"Is that all, Mr. Waverly?" Napoleon asked.

"Yes. Good day, gentlemen,:" Waverly paused and glanced up, "and good luck."

"Thank you, sir," the two agents said together and escorted the Thrush man out.

* * * * *

Illya looked around the laboratory. He had been brought here instead of an office, and told that the Brigadier would be with him shortly. The equipment was partially packed. He knew that U.N.I.T. was being shut down by the U.N. due partially to funding cuts. In spite of the equipment scattered over the rest of the room, there was one corner that was oddly empty. Most of the tools looked like strange cannibalizations of things that Illya recognized. He picked up one that had been created by the fusing together of three other things.

Then the Brigadier arrived. "Mr. Kuryakin?" Lethbridge-Stewart asked in his clipped British accent.

Illya nodded.

"I asked for you to be brought here, because my office is in chaos. This was our Scientific Advisor's laboratory and I've been trying to get it packed. I don't believe he's coming back for his things."

"Isn't that a bit odd for a scientist?" Illya asked. He had a strong science background himself and an intense interest in it.

"Not for the Doctor," the Brigadier replied. "Now tell me what this is about?"

Illya told him all they had learned about the UFO from both Thrush and what their own sources had shown.

The Brigadier listened intently. When Illya finished he frowned and shook his head.

"I wish the Doctor were here," he muttered. Then he walked over to one of the strangest machines in the room. "I used this only once," he told Illya. "The Doctor said to use it only in an emergency. I think this rates." Then he frowned again. "I only hope it still works; the last time the Doctor was here, he wasn't very happy with Col. Faraday. I do hope he didn't disconnect it."

With that, he flicked a switch. Although Illya didn't see a power line, the machine began to hum. The Brigadier, after asking for the co-ordinates for the site, keyed a message into it. Then he turned back to Illya.

"The machine will continue to function, if the Doctor hasn't disconnected his receiver, until he triggers it on his end. We might as well go to whatever site you have selected in
Colorado. If the Doctor shows up, that's where he'll be."

Illya shook his head. "What kind of doctor is this man?" he asked, completely puzzled.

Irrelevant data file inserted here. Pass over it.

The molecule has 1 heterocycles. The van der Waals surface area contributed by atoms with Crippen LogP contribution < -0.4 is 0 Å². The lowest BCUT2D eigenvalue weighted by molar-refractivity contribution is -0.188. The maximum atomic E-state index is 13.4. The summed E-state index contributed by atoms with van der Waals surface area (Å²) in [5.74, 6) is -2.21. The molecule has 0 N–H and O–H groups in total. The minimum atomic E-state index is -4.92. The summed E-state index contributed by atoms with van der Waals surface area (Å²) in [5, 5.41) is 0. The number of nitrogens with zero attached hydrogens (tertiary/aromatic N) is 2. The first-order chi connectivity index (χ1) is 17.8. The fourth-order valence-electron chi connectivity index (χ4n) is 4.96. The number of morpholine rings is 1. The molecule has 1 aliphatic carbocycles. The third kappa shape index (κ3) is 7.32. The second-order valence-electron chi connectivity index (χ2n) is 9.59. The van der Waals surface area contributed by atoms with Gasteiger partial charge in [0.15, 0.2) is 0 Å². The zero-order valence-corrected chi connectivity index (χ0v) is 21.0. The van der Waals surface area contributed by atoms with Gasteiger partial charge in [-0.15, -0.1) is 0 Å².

The Brigadier smiled slightly. "I used to wonder myself," he told him, "but it doesn't do any good; he'll baffle you each and every time."

* * * * *

The TARDIS. lurched drunkenly in the Vortex. The Doctor clung to the edge of the console while K9 rolled down and the coat stand fell on top of him.

"Master?" he asked in a pert voice.

"I know, K9," he said through gritted teeth, "we are getting closer."

The machine righted itself abruptly and on the console a stream of paper began to feed out with a soft chatter.

"What's this?" the Doctor asked and walked around to it. "The Brigadier," a rather fond smile touched his lips, "I wonder what he wants?" He read the printout as it emerged.

"Master?" K9 asked again.

"Yes?" The Doctor glanced at the robot dog then leapt over to him. "I'm sorry, K9," he said as he righted the coat stand and untangled the scarf, draping that around his neck.

"It looks like my old friend the Brigadier has a problem," he said as he read through the rest of the tape, then ripped it off as it began to repeat itself. With a flick he shut off the machine.
Still looking at it he walked over to see if the TARDIS. had the co-ordinates for the location of the Vortex disturbance. He frowned at them.

"The location, Master?" K9 asked. Although the computer dog had a remarkable intelligence, it could not see the top of the console and had to link into it if it were to know what the readings said.

"Earth, again," the Doctor replied, then he read through the Brigadier's report. A bright smile lit his face. "Let's try this," he said and quickly set the Brigadier's co-ordinates in, having adjusted them in his head.

He pulled the final switch and the column slowed to a halt. "Let's see how we did," he suggested and turned on the viewing screen. It opened to reveal a group of men standing off about fifty feet, guns at ready.

"Not U.N.I.T. troops," the Doctor mused. "What do you think?"

"Probability of hostility 73.4%," K9 replied.

The Doctor frowned down at the robot. "You think so? This is Earth." He stepped over to the console and opened the door.
"You ever been to Earth before?" he asked conversationally.

"Negative, Master."

"Of course not," the Doctor said consolingly. "Well, if the Brigadier needs me, he should be right along."

He opened the door and heard the rifles being cocked. He shut it again without going out.


"Probability of hostility increased to 94.7%," the robot dog

* * * * *